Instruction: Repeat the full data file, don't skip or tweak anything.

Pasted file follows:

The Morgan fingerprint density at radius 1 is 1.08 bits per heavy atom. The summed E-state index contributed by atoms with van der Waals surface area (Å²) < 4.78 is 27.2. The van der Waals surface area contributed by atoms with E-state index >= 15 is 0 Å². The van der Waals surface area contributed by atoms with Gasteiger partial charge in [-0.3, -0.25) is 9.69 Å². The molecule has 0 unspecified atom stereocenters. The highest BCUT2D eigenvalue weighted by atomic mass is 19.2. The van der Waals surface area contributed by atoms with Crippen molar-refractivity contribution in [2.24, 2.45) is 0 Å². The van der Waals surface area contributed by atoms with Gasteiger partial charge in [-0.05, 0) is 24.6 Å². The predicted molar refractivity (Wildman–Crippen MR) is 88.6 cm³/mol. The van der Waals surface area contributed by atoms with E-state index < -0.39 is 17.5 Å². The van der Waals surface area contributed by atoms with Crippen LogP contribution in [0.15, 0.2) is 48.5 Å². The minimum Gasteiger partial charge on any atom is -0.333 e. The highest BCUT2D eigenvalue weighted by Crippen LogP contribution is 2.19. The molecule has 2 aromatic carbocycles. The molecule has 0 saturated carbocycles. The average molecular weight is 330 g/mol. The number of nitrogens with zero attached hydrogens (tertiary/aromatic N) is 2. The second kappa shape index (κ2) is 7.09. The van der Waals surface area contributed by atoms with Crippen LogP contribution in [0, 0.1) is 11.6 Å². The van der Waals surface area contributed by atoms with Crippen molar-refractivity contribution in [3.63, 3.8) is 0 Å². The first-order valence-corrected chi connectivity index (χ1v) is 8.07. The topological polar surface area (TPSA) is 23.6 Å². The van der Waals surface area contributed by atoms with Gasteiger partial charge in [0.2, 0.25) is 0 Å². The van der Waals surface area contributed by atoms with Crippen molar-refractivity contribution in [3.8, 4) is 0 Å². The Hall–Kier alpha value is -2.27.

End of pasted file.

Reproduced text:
The Morgan fingerprint density at radius 1 is 1.08 bits per heavy atom. The summed E-state index contributed by atoms with van der Waals surface area (Å²) < 4.78 is 27.2. The van der Waals surface area contributed by atoms with E-state index >= 15 is 0 Å². The van der Waals surface area contributed by atoms with Gasteiger partial charge in [-0.3, -0.25) is 9.69 Å². The molecule has 0 unspecified atom stereocenters. The highest BCUT2D eigenvalue weighted by atomic mass is 19.2. The van der Waals surface area contributed by atoms with Crippen molar-refractivity contribution in [2.24, 2.45) is 0 Å². The van der Waals surface area contributed by atoms with Gasteiger partial charge in [-0.05, 0) is 24.6 Å². The predicted molar refractivity (Wildman–Crippen MR) is 88.6 cm³/mol. The van der Waals surface area contributed by atoms with E-state index < -0.39 is 17.5 Å². The van der Waals surface area contributed by atoms with Crippen LogP contribution in [0.15, 0.2) is 48.5 Å². The minimum Gasteiger partial charge on any atom is -0.333 e. The highest BCUT2D eigenvalue weighted by Crippen LogP contribution is 2.19. The molecule has 2 aromatic carbocycles. The molecule has 0 saturated carbocycles. The average molecular weight is 330 g/mol. The number of nitrogens with zero attached hydrogens (tertiary/aromatic N) is 2. The second kappa shape index (κ2) is 7.09. The van der Waals surface area contributed by atoms with Crippen LogP contribution in [0, 0.1) is 11.6 Å². The van der Waals surface area contributed by atoms with Crippen molar-refractivity contribution in [3.63, 3.8) is 0 Å². The first-order valence-corrected chi connectivity index (χ1v) is 8.07. The topological polar surface area (TPSA) is 23.6 Å². The van der Waals surface area contributed by atoms with Gasteiger partial charge in [0.2, 0.25) is 0 Å². The van der Waals surface area contributed by atoms with Crippen molar-refractivity contribution in [3.8, 4) is 0 Å². The Hall–Kier alpha value is -2.27.